Pictured is a side view (left facing) of soldier wearing full Virtus body armour, Virtus helmet and the Dynamic Weight Distribution (DWD) system with a Bergen.
The new Virtus system uses the latest materials and offers the same protection as Osprey body armour but is significantly lighter, moves with the body more easily and produces a slimmer profile. The amount of protection employed can be scaled up or down to match the type of threat by adding or removing soft armour pads and hard ballistic plates. It is compatible with both Osprey and Enhanced Combat Body Armour.
A new, lighter helmet will provide increased blunt impact protection, face and mandible guards for certain roles and a shape that is designed to work with the armour and daysack so weapons can be comfortably used even in a prone position.
One of the most radical innovations is an integral 'spine' - the 'dynamic weight distribution' system. The device is linked to the user’s waist belt and helps spread the load of the body armour, a Bergen or daysack across the back, shoulders and hips.
The system also employs a new quick-release mechanism – a pin positioned on the chest that when pulled releases the entire body kit.
Virtus Scalable Tactical Vest (STV)
The Scalable Tactical Vest (STV) can be used for load carriage without any armour; as a fragmentation vest with soft armour padding consisting of a composite granular material but no hard plates; as a plate carrier with no soft armour; or as a full body armour system with soft and hard armour. It is compatible with both Osprey and Enhanced Combat Body Armour.
Any combination of front, rear or side plates can be employed.
The STV comes in seven different sizes for a tailored fit. Chest size and torso length instead of height are now used for measuring. Modified lower profile soft armour further reduces the bulk when compared with Osprey, allowing for more agility.
The quick-release pin allows the STV to be removed in a couple of seconds with one pull. This applies when it is used in any of its configurations.
A lightweight webbing system is designed to be worn under and integrated with the body armour.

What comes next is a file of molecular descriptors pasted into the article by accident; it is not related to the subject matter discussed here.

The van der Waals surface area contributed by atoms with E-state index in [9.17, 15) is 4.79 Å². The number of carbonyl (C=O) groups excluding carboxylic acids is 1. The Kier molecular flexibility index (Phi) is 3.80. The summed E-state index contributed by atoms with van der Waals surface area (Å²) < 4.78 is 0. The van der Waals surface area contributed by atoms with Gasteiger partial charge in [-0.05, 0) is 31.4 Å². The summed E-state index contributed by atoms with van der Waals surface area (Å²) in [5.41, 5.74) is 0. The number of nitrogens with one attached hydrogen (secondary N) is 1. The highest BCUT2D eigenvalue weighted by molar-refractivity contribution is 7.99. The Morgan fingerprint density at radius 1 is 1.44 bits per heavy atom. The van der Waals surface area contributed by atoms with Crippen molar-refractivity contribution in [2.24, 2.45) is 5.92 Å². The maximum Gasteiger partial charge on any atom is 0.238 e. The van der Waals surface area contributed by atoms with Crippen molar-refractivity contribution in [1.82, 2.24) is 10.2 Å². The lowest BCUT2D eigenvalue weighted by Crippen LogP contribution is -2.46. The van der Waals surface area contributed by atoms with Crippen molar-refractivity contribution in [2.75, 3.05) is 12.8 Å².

Both the daysack and Bergen are fully integrated with the rest of the torso sub-system. This ensures that they are carried close to the body preventing excessive movement of the load but without pushing the rear ballistic plate into the body. Both can be used in conjunction with the dynamic weight distribution system.
Pouches are made from one piece of fabric and fold flat when empty, minimising profile and the possibility of snagging.
The dynamic weight distribution system contains a hard spine that takes the load and is linked to a hip belt. This allows the soldier to transfer the weight of his load from the shoulders to the hips or the other way via an adjuster positioned in the small of the back.
Troops and equipment need to be sized correctly for the DWD to be effective. It is estimated that personnel will need a day’s worth of training and familiarisation with the kit.
The Virtus helmet has a fixed shroud for the mounting of night vision goggles and a counterweight for neck comfort.
Its fit can be easily adjusted in the same way as modern cycling and climbing helmets.
The sculpted rear prevents interference with body armour or daysack when adopting a prone fire position.
It provides more protection to the side of the head and is 350g lighter than the Mk7 it succeeds.
The helmet can be fitted with both mandible guard and visor, or either, which provide face protection for crews in open vehicles such as Jackal or WMIK.